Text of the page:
Big Data and Transport: Understanding and Assessing Options
The 21st century is awash with data from sensors, vehicles, smartphones, parking systems, inventory tracking systems, ticketing systems, geographic applications, buildings, energy distribution networks and multiple other digital and analogue sources including video streams. There are tremendous upsides from the use and fusion of these data streams to better manage and optimise transport services and improve safety. There are also associated risks since much of this data is highly personal in nature. It looks at the considerations authorities should have regarding the creation, processing, conditions of use and access to data that could help them carry out their mandates.
We undertook this study on the basis of meetings and discussions amongst project partners, desktop research and invited the contribution of an external expert group – Carlo Ratti Associati in conjunction with the MIT SENSEable City Laboratory.
What we found
- The volume and speeds at which data today is generated, processed and stored is unprecedented and will fundamentally alter the transport sector.
- Embarked sensors and data storage/transmission capacity in vehicles provide new opportunities for enhanced safety for both conventional and increasingly automated vehicles.
- Multi-platform sensing technologies are able to precisely locate and track people, vehicles and objects in a way that has never before been possible.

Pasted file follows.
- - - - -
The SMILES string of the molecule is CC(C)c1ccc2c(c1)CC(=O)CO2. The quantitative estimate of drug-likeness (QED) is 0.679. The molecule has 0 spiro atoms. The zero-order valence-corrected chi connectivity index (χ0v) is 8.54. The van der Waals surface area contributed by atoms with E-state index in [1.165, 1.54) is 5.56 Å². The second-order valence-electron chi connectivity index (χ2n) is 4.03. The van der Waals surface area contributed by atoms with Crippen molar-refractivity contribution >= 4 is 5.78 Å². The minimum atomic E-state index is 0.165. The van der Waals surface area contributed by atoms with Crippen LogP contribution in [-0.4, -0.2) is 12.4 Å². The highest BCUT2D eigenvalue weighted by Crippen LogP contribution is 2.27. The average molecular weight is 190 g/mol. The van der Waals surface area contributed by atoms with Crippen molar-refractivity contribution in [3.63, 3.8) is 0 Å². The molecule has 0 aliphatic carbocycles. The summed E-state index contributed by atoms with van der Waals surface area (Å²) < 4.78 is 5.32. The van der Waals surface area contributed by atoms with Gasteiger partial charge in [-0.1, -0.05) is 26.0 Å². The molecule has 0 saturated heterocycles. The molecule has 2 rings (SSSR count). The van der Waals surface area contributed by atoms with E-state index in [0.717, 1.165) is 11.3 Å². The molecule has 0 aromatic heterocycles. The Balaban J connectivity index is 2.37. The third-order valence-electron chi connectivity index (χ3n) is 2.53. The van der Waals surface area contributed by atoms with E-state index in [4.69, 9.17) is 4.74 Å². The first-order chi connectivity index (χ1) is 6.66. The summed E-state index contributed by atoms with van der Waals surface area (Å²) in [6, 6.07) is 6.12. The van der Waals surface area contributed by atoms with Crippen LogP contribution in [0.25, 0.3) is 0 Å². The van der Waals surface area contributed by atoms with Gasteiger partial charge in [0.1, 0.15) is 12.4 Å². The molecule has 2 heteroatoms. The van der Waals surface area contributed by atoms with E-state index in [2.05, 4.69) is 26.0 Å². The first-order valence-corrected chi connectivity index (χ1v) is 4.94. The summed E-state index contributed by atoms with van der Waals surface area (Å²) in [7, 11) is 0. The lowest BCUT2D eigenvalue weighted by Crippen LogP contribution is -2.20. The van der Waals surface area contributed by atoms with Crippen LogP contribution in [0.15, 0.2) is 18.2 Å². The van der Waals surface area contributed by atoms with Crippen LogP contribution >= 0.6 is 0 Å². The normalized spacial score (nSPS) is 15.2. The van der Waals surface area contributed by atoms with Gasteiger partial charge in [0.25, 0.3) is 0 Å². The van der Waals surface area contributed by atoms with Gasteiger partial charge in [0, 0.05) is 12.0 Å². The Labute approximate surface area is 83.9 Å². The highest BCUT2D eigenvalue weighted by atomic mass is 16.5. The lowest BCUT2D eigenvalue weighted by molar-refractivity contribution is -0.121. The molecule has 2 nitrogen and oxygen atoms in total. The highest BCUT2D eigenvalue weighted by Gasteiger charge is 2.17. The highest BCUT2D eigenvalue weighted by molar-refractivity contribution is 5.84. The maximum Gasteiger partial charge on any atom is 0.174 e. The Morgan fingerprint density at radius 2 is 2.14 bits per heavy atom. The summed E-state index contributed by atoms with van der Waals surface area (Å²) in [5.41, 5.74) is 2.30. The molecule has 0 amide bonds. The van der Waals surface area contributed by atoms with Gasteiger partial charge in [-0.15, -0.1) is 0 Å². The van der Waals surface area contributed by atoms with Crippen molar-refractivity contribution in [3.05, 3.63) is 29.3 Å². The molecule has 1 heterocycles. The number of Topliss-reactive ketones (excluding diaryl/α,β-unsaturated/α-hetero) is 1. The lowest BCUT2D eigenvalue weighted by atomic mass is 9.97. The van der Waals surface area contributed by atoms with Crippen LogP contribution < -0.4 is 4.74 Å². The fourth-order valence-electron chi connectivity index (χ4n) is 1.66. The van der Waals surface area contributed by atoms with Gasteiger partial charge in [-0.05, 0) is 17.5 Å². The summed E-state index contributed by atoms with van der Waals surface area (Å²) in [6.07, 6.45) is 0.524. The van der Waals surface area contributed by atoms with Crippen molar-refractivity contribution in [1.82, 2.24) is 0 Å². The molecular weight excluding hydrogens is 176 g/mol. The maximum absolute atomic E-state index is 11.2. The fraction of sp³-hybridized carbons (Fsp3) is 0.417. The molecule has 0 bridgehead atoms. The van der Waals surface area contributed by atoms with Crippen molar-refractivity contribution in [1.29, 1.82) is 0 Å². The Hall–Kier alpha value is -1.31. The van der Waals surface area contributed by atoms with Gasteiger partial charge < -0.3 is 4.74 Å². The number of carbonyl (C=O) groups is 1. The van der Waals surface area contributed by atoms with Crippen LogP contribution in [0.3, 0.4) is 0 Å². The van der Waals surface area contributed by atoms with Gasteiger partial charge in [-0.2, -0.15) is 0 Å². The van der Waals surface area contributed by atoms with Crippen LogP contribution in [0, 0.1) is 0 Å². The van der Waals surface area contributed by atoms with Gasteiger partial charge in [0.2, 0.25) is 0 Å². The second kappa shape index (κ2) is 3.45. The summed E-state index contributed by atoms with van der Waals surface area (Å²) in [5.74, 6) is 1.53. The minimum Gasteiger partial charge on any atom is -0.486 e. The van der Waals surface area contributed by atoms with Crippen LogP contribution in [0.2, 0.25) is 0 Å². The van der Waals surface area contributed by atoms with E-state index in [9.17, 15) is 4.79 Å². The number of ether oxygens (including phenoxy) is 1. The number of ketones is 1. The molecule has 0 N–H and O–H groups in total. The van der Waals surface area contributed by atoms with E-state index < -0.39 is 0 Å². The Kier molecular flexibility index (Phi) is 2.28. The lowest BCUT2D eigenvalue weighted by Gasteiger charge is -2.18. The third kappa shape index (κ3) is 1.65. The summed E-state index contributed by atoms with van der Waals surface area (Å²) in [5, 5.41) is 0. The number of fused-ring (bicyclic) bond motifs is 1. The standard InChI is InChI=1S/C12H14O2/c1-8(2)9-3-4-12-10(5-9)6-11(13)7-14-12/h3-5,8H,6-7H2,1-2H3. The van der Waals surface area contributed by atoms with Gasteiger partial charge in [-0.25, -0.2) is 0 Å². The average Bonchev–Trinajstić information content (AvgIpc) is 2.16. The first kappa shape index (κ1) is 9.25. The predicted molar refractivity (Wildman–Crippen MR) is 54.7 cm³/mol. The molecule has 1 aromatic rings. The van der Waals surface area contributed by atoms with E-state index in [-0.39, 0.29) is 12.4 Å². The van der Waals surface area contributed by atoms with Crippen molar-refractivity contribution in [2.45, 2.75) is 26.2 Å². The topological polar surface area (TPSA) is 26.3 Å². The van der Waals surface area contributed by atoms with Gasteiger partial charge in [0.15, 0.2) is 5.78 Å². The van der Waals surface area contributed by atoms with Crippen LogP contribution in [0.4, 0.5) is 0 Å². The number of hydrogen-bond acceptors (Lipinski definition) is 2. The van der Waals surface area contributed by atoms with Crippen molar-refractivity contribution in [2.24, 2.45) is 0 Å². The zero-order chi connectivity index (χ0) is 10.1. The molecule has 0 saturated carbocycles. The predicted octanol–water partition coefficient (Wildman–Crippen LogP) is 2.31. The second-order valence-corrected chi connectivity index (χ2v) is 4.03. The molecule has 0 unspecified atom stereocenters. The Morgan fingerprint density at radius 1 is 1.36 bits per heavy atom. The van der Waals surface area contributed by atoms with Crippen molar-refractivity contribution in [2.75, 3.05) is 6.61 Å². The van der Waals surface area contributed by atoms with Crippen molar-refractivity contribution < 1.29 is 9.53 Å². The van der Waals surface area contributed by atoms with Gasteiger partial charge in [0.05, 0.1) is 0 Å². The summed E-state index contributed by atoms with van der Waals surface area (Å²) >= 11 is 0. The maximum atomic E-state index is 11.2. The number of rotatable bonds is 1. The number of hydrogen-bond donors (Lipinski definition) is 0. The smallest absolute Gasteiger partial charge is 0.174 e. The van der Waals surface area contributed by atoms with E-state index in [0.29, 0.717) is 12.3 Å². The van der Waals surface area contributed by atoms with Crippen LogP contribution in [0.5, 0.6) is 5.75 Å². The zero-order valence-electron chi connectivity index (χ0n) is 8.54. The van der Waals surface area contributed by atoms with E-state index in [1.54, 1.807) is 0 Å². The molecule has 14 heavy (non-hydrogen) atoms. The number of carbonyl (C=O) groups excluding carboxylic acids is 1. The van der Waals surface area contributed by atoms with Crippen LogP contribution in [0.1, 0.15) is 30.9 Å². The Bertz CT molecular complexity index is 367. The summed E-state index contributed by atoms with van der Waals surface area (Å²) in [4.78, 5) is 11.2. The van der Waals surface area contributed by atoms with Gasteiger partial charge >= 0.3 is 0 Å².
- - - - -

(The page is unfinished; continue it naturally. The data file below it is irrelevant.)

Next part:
- The fusion of purposely-sensed, opportunistically-sensed and crowd-sourced data generates new knowledge regarding transport activity and flows. It also creates unique privacy risks.
- Location and trajectory data is inherently personal in nature and difficult to anonymise effectively.
- Data protection policies are lagging behind new modes of data collection and uses – this is especially true for location data.
- Road safety improvements can be accelerated through the specification and harmonisation of a limited set of safety-related vehicle data elements.
- Transport authorities will need to audit the data they use in order to understand what it says and does not say and how it can best be used.
- More effective protection of location data will have to be designed upfront into technologies, algorithms and processes.
- New models of public-private partnership involving data-sharing may be necessary to leverage both public and private benefits.
- Data visualisation will play an increasingly more import role in policy dialogue.